Social media giant Facebook has launched a desktop version of its Messenger app for Windows and Mac with free unlimited group video calls.
It replicates some of the features of popular video conferencing service Zoom - already available on desktop - which is in the midst of a security and privacy crisis.
The new desktop Facebook Messenger app is similar to the mobile version which launched for iOS and Android in 2011, with video calls being added in 2016.
Facebook says it will offer group video calls on a larger screen to help people stay in touch with family and friends, workout together, or host a virtual happy hour.
The move comes as people around the world are having to work from home, home-school their kids, and not go outside to help slow the spread of coronavirus.
As a result, a number of video call and conferencing apps have risen in popularity - from Microsoft Teams for shared working to Zoom and Houseparty for group video.
Zoom has been plagued by a string of privacy and security issues that led the company to announce there would be no new features while it dealt with them.
Facebook said: 'Now more than ever, people are using technology to stay in touch with the people they care about, even when physically apart.
'Over the past month, we saw more than a 100 per cent increase in people using their desktop browser for audio and video calling on Messenger.'
It said the app version will offer unlimited free group video calls and a better experience than just using the browser.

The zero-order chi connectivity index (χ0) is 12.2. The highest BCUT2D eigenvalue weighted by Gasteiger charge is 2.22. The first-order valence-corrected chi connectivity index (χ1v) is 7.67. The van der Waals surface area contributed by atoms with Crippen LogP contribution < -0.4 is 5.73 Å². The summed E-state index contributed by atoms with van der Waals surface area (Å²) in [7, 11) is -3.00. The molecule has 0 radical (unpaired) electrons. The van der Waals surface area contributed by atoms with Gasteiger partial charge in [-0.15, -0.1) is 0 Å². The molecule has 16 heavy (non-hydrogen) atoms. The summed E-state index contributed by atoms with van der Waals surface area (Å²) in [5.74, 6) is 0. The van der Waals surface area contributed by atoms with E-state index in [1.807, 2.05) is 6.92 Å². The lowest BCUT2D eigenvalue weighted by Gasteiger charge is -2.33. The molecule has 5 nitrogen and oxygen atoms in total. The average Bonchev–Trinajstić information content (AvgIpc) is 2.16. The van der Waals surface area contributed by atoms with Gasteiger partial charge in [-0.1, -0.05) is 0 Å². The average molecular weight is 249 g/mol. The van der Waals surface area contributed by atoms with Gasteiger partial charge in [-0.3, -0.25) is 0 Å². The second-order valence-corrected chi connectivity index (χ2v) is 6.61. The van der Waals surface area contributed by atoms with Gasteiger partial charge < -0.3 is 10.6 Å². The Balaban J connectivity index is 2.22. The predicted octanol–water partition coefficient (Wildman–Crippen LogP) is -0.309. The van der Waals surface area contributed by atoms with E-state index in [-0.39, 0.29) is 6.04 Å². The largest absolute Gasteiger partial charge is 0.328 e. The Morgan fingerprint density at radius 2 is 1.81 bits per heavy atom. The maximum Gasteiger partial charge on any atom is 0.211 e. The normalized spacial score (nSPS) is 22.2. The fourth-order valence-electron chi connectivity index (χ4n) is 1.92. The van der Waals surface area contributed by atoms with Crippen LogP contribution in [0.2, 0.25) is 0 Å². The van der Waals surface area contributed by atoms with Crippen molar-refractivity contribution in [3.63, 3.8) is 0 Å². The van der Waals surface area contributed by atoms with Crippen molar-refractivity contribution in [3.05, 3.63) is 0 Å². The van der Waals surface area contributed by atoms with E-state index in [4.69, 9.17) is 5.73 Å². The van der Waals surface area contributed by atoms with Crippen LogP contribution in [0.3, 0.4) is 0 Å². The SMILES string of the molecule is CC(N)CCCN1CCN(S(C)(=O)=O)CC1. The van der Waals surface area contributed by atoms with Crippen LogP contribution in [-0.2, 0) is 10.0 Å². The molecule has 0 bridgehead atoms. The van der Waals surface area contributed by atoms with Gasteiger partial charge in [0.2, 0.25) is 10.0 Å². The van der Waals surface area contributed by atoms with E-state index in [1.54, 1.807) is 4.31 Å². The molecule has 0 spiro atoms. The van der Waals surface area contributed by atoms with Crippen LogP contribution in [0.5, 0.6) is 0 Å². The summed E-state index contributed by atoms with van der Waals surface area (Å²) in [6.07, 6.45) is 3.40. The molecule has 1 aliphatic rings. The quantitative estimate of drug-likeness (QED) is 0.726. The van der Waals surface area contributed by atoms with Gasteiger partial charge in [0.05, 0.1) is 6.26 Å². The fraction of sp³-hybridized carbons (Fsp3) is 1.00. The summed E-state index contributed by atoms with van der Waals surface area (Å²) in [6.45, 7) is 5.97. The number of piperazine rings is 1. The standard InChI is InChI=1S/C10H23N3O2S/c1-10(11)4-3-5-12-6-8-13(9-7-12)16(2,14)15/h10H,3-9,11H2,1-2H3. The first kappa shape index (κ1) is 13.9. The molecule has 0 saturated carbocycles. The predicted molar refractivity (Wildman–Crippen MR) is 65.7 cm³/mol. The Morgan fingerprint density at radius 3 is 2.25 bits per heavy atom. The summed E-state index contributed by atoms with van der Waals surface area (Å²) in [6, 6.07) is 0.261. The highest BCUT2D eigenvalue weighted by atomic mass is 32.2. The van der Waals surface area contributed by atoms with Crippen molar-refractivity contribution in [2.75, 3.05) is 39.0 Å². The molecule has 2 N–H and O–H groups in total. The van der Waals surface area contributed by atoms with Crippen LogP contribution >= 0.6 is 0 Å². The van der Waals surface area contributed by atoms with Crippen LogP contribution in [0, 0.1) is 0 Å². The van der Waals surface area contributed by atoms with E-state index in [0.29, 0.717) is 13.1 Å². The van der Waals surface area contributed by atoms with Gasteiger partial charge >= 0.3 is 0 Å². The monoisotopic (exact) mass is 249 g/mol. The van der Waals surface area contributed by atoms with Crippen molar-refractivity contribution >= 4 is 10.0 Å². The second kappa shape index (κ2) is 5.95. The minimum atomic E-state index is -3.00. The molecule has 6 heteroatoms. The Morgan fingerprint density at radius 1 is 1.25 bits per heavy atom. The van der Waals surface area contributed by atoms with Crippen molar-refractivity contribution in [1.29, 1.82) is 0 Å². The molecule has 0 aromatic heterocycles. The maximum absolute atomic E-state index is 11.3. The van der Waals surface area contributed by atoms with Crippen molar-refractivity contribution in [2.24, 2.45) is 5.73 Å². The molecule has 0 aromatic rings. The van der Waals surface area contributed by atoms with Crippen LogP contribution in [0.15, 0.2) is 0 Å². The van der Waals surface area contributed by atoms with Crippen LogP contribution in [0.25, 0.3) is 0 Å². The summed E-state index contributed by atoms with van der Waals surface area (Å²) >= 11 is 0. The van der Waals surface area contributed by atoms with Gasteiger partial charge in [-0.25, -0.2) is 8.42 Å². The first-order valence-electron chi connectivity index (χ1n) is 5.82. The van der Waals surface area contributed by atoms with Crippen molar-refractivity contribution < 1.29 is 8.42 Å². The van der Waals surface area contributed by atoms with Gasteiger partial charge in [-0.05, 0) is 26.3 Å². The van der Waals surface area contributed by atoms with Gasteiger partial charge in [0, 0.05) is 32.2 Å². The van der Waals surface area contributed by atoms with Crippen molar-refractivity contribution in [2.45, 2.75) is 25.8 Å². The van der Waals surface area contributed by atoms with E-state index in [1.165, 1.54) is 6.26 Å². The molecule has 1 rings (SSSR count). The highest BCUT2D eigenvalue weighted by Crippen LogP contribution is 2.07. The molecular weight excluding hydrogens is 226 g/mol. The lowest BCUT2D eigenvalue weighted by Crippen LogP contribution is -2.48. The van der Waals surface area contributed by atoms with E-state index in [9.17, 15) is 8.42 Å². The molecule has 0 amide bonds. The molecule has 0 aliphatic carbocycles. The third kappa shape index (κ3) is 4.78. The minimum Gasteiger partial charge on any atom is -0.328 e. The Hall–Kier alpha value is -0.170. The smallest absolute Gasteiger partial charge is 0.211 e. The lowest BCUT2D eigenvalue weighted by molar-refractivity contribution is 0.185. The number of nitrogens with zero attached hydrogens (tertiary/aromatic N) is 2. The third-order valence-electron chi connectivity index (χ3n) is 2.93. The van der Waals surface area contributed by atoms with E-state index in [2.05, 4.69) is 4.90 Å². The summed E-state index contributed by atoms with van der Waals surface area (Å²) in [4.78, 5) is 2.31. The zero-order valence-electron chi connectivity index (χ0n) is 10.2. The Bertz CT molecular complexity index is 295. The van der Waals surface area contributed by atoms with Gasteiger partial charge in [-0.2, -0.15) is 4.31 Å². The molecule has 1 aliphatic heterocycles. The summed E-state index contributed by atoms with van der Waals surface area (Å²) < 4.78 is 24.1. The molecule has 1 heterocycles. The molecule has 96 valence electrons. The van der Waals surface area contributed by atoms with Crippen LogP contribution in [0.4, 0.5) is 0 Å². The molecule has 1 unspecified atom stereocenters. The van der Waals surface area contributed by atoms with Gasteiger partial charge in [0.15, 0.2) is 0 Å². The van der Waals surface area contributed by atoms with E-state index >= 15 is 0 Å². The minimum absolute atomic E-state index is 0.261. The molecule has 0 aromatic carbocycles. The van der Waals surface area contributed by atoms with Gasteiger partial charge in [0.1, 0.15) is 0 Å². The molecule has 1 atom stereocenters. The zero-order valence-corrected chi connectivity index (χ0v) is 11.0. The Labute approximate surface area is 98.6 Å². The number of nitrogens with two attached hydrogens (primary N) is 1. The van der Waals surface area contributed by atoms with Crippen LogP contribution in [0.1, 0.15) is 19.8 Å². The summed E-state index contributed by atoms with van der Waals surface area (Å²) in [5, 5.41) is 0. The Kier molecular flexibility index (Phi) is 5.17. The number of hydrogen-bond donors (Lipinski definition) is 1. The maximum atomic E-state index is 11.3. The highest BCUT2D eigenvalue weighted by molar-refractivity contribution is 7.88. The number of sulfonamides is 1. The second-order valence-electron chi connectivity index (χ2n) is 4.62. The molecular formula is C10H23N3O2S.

The company says it is easier to connect with the new app and 'you don't need to know someone's email or phone number since all your Facebook friends have Messenger'.
All chats will be synced across mobile and desktop versions of the Messenger app.
'We hope the Messenger desktop app will make it a little bit easier for people to stay in touch with friends and loved ones during this time. Stay home, but stay connected,' Facebook said in a blog post.
With people staying at home due to the coronavirus pandemic, there has been increased interest in video chat, screen sharing and gaming platforms.
However, this has brought to light a range of security and privacy flaws with these apps as they're used by more people.
Zoom says it will take the next 90 days to dedicate the resources it needs to identify, address and fix the flurry of security issues.
'We are also committed to being transparent throughout this process. We want to do what it takes to maintain your trust,' said CEO Eric S Yuan.
© Associated Newspapers Ltd.